Each year, Americans spend $24 billion on their children. Much of that is for essentials, but billions go for an endless catalog of “things”— Furbies, Barbies, Beanies, CDs, TVs.

Is it wrong to spend so much on children? That question doesn’t have an easy answer. The tougher question is this: Do parents spend money on their children so they don’t have to spend time with them? One study, reported in The Wall Street Journal, left that impression. It revealed that the majority of 10- and 11-year-olds have a TV in their rooms and can watch whatever they want.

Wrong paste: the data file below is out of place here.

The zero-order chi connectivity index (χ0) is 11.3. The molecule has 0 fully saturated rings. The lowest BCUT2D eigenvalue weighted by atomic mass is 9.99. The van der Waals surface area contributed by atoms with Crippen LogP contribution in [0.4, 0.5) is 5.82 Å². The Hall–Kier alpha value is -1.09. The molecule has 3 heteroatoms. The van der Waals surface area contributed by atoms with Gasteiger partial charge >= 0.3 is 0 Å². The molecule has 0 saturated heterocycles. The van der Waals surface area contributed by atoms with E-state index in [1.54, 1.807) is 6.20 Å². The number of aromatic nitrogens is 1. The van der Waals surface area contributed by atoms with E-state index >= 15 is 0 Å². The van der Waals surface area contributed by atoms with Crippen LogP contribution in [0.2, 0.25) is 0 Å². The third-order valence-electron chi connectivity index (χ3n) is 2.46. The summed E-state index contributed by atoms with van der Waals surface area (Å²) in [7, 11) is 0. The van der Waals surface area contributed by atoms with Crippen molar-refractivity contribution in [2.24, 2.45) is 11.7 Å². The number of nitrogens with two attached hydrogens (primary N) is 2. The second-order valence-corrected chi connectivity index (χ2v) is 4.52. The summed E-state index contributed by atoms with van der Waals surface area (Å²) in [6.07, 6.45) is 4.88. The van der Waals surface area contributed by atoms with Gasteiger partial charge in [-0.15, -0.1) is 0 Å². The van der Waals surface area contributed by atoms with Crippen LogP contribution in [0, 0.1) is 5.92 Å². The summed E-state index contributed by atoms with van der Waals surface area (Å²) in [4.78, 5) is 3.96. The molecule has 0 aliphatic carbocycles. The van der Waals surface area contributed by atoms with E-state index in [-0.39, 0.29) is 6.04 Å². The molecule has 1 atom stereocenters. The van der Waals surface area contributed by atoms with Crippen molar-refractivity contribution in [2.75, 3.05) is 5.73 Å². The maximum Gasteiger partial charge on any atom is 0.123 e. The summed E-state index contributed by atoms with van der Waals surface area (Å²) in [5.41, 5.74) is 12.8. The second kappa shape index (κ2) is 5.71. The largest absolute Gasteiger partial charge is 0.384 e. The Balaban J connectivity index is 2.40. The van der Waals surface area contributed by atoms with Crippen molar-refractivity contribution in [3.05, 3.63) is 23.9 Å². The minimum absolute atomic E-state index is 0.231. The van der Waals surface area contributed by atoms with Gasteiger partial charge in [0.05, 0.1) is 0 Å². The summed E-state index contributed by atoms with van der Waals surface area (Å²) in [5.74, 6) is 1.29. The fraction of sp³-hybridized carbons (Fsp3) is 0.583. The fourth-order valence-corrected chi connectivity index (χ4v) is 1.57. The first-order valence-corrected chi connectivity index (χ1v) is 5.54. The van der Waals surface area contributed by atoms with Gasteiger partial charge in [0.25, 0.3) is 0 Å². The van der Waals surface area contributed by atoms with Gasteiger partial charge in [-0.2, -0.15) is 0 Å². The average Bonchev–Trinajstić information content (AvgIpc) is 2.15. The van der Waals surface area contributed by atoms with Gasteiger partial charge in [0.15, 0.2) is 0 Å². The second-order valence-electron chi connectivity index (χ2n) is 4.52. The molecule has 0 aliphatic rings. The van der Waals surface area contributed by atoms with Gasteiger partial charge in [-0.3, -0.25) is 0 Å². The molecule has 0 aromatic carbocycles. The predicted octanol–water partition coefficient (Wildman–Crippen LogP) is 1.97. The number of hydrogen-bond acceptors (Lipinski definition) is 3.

The real issue is not the money but the reason for spending it. Do parents want to entertain, to indulge, and to buy their children’s love? Or do they want to train their children in godliness? That requires careful instruction from the Bible.

It takes time to “train up a child” (Prov. 22:6). It takes perseverance for a parent to discipline (Prov. 3:12). It takes effort to teach God’s principles (Dt. 4:9). It takes wisdom to be fair (Eph. 6:4; Col. 3:21). It takes diligence to manage a family well (1 Tim. 3:12).

The truths and principles of the Bible, taught with time, perseverance, effort, wisdom, diligence—that’s what to give our children.